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What is truth? Part 1: Science and Statistics

by Vincent Guy

S. Q. Field, Gut Reactions, Chicago Review Press 2019

What is truth? said jesting Pilate, and would not stay for an answer.

Francis Bacon, 1601

Bacon’s line suggests that the Roman governor was in the same mood as when he later washed his hands. But both Bacon and Pilate come across as rather enigmatic. Bacon went on to become the founding father of the scientific method, champion of the inductive approach, which means, in short, basing your knowledge on clear observable facts.

Today Pilate’s question is more pressing than ever. We live in an era of post-truth, fake news, Meghan Markle’s “my truth”, and the myriad deniers of evolution, vaccination, and science itself.


Does science offer us truth? As Patrick Vallance, UK Chief Scientific Officer, tells us: “Science is all about uncertainty”. In essence, the scientific method is doubt: never take anything on trust, keep asking how certain you are and, if your predictions are not borne out by experiments, abandon them.

It’s not an easy path.

Agustín Fuentes, an anthropologist, so a social scientist, offers to help us towards truth in his book Race, monogamy and other lies they told you (2012). As the title indicates, it’s aimed at a lay audience. But already in the early pages he tells us we must have a thorough understanding of genetics, including gene flow and genetic drift. I’m a non-scientist who has cast an inquiring eye into books on genetics ever since Watson’s The Double Helix (1968). Though I’ve come across these terms, I have only a confused grasp of their meaning.

What about diet? Relevant to everyone’s daily life, it’s an ever-shifting field: eggs are bad, then they’re good again; avoid coffee, no, have some every day; cut out fat, no, you need it. And cholesterol good and bad: do you know the difference? In Gut Reactions: the science of weight gain and loss, Professor S.Q. Field brings a chemist’s expertise to bear, but within a few pages you’ll be struggling with dozens of terms you’ve never heard before: AGRP, ghrelin, beige fat….. Will the diagram above help you?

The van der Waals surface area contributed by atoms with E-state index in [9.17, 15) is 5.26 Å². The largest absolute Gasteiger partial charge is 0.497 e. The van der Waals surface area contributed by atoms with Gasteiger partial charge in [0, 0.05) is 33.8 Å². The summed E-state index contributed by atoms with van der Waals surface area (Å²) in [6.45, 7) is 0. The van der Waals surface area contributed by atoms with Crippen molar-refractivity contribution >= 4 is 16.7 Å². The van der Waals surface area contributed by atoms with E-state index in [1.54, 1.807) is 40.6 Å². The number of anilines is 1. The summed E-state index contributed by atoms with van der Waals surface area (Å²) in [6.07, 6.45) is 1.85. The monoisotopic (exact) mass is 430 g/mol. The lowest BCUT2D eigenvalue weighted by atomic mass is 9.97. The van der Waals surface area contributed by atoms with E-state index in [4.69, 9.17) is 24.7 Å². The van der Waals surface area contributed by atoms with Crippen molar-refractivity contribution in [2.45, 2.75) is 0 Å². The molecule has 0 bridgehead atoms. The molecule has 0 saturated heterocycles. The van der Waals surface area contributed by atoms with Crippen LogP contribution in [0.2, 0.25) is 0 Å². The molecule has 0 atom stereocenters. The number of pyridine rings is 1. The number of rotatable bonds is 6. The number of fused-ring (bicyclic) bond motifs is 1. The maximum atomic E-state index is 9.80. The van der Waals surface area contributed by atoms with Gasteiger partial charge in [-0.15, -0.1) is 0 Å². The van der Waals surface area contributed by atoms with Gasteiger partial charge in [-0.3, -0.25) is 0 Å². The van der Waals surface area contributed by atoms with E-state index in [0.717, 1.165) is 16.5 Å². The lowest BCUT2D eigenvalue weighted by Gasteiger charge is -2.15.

In my hands is a book about the structure of our bodies. That it’s meant for youngsters is indicated by the title: Dr Frankenstein’s Human Body Book: the monstrous truth about the human body (2008). While the pictures are powerful and informative, a glance at the text sets your head spinning with unfamiliar vocab: Cytoplasm, Endoplasmic reticulum, Epithelial tissue, Periosteum, Osteon, Osteocytes…etc, etc. In a 90-page book consisting mostly of illustrations, I found 50 terms I’d never met before in my life. There’s a glossary, but most of these words aren’t there.

The truth is complicated and elusive; simplifying it is far from easy.

Don’t get me wrong - these books have much of value: that males and females overlap in mind and body, that fasting is more effective than dieting, even the broad point that the body’s workings are immensely complex.

Let’s take a look at the bigger picture. Two writers in the 20th century, Karl Popper and Thomas Kuhn, both suggested that science is not a fixed framework of certain knowledge, but constantly on the move.

Popper’s approach is neatly expressed in the title of one of his books: Conjectures & Refutations (1963). A scientist gets an idea and then tests it by experiments and observations. And if other scientists can repeat those experiments getting similar results, the conjecture is confirmed. Science is thus a network of interlocking interpretations of the world moving steadily forwards.